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Whales and Whaling - 2
Whaling in Antarctica  |  Whaling in the 21st century

Whaling pictures | Whales | SpeciesWhaling Antarctica 1 2 | Whales & food webs | Whaling cards
Whales species: Blue | Fin | Humpback | Minke | Orcas | Right | Sei | Sperm | Sperm whale tales
Whale pictures to buy Beluga whale Blue whale Bowhead whale Grey whale Humpback whale Killer whale Right whale Sperm whale

Whaling has been carried out by various groups of people around the world for thousands of years. Archaeological evidence suggests that primitive whaling, by Inuit and others in the North Atlantic and North Pacific, was practiced by 3000 BC.

For most of this time the level of the fishery remained quite low, though became an important part of the folklore and traditions of many groups of indigenous peoples. For a family or community living in an impoverished environment, a caught whale meant ample food over a long period. There are not that many places in the world where whales regularly come close in to the shore line, and there was always the limitation on the types of whales that could be taken by pursuing them in open boats and killing them using hand harpoons - the risks involved were very great too.

Larger whale species such as Blue and Fin whales were safe from early whalers because of their enormous size and speed. In 1868 Svend Foyn, a Norwegian, revolutionized the whaling industry forever with the invention of the exploding harpoon, and by using fast steam powered.

As a result of these technological advances, the whaling industry was able to focus on larger and more profitable species, beginning with the largest prizes of all - the Blue whale.

A single 90-foot blue whale could yield up to 120 barrels of oil, and blue whales were killed by the thousands from about 1900 onwards. The slaughter peaked in 1931 when over 29,000 were killed in one season. After that blue whales became so scarce that the whalers turned to other smaller species, first of all the Fin whales and then when these in turn became scarce, to Sei whales in the 1960's and then to the much smaller Minke whales in the 1980's.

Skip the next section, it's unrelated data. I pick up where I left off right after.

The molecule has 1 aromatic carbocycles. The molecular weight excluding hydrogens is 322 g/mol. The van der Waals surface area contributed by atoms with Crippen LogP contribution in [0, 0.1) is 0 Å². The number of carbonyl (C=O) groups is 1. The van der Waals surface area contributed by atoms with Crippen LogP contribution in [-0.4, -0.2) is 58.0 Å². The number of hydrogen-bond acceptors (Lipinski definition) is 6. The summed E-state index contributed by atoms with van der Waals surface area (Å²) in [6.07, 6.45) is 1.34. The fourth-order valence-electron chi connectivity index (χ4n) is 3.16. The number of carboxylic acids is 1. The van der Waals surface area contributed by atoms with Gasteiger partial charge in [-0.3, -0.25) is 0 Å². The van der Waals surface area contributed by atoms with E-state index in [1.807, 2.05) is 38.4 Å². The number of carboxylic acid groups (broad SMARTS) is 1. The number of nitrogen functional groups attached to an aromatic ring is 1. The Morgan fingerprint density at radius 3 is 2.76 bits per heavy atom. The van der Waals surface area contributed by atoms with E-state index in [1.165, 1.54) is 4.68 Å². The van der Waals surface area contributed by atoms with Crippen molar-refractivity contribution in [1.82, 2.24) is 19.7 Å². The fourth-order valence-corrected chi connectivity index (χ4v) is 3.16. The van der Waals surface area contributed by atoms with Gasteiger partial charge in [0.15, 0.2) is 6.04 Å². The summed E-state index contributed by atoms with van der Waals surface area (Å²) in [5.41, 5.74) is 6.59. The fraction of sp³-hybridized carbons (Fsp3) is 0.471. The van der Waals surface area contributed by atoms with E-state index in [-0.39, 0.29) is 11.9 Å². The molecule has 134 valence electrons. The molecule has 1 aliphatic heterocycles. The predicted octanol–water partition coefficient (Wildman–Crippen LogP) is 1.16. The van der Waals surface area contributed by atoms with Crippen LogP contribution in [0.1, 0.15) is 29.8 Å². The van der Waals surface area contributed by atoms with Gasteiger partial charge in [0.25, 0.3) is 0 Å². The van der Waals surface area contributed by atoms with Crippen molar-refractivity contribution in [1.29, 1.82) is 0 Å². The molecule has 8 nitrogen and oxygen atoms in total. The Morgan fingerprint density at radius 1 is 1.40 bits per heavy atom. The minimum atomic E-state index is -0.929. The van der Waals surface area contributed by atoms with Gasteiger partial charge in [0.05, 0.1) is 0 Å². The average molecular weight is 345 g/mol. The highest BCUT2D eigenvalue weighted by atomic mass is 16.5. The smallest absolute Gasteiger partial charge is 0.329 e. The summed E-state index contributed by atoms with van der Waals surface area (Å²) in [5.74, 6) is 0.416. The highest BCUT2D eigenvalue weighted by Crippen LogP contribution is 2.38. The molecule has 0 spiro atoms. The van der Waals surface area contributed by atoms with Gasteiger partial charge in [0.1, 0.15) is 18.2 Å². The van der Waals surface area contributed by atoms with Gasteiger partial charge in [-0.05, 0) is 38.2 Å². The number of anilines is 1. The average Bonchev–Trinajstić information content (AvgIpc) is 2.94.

Belatedly, the International Whaling Commission (IWC) banned all hunting of blue whales in 1966 and gave them worldwide protection. By this time their numbers had fallen from about 200,000 / 300,000 in pre-whaling days to 1-2000. They were still hunted illegally for another decade or so, for a whaling factory out at sea a big fat blue whale was too tempting a prize to ignore.

The whaling industry is estimated to have accounted for 1.25 million whales weighing a total of 64 million tonnes.

Abandoned whaling boats at Grytviken - South Georgia. Photo courtesy NOAA
Abandoned whale catcher boats at Grytviken - South Georgia. Photo courtesy NOAA

What were the whales used for?

The chief whale products that were used were whale oil derived from the melted down blubber (a thick layer of fat beneath the skin that helps to insulate the whale from the icy seas) and "whale bone" not bone at all but made from keratin, the same protein that makes skin, nails, hair, hoofs and claws. Baleen comes from the large plates that many whales use to filter small food organisms from the sea.

Uses of whale oil

The uses of whale products changed as time progressed. In the heyday of Yankee whaling from around 1860 to 1890, sperm whales in particular and then right whales were the most sought after. The sperm whale supplied spermaceti, an oily, waxy substance in great quantity and the right whale also supplied large amounts of whale bone. The right gave plenty of blubber too, but the sperm whale less so.